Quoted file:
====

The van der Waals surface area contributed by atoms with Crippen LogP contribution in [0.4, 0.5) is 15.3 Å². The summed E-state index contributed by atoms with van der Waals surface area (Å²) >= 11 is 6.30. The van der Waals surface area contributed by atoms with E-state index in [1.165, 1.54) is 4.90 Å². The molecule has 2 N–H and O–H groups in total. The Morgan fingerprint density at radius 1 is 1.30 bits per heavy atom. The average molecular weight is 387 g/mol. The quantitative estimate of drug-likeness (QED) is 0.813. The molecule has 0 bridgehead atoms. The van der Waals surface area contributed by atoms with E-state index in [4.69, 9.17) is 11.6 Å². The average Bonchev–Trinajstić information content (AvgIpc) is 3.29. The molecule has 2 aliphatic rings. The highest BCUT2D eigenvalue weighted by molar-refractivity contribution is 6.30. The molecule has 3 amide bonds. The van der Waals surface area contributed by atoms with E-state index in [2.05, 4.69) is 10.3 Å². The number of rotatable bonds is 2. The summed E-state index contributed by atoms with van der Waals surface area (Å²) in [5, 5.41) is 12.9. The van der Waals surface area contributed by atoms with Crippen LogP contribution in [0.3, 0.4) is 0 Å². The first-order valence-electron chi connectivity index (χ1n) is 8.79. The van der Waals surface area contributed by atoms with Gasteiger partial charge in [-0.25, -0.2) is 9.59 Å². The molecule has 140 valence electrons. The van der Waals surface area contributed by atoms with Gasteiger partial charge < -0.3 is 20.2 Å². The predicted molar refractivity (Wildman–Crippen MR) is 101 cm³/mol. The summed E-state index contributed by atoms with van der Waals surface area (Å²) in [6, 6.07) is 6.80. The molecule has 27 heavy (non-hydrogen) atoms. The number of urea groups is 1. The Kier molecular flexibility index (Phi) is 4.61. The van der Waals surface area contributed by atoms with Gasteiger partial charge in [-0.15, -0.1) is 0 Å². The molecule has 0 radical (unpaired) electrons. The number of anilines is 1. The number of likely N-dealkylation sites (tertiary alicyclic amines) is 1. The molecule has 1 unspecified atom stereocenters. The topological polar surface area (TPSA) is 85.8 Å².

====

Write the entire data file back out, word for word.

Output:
The van der Waals surface area contributed by atoms with Crippen LogP contribution in [0.4, 0.5) is 15.3 Å². The summed E-state index contributed by atoms with van der Waals surface area (Å²) >= 11 is 6.30. The van der Waals surface area contributed by atoms with E-state index in [1.165, 1.54) is 4.90 Å². The molecule has 2 N–H and O–H groups in total. The Morgan fingerprint density at radius 1 is 1.30 bits per heavy atom. The average molecular weight is 387 g/mol. The quantitative estimate of drug-likeness (QED) is 0.813. The molecule has 0 bridgehead atoms. The van der Waals surface area contributed by atoms with E-state index in [4.69, 9.17) is 11.6 Å². The average Bonchev–Trinajstić information content (AvgIpc) is 3.29. The molecule has 2 aliphatic rings. The highest BCUT2D eigenvalue weighted by molar-refractivity contribution is 6.30. The molecule has 3 amide bonds. The van der Waals surface area contributed by atoms with E-state index in [2.05, 4.69) is 10.3 Å². The number of rotatable bonds is 2. The summed E-state index contributed by atoms with van der Waals surface area (Å²) in [5, 5.41) is 12.9. The van der Waals surface area contributed by atoms with Crippen LogP contribution in [0.3, 0.4) is 0 Å². The first-order valence-electron chi connectivity index (χ1n) is 8.79. The van der Waals surface area contributed by atoms with Gasteiger partial charge in [-0.25, -0.2) is 9.59 Å². The molecule has 140 valence electrons. The van der Waals surface area contributed by atoms with Gasteiger partial charge < -0.3 is 20.2 Å². The predicted molar refractivity (Wildman–Crippen MR) is 101 cm³/mol. The summed E-state index contributed by atoms with van der Waals surface area (Å²) in [6, 6.07) is 6.80. The molecule has 27 heavy (non-hydrogen) atoms. The number of urea groups is 1. The Kier molecular flexibility index (Phi) is 4.61. The van der Waals surface area contributed by atoms with Gasteiger partial charge in [-0.15, -0.1) is 0 Å². The molecule has 0 radical (unpaired) electrons. The number of anilines is 1. The number of likely N-dealkylation sites (tertiary alicyclic amines) is 1. The molecule has 1 unspecified atom stereocenters. The topological polar surface area (TPSA) is 85.8 Å².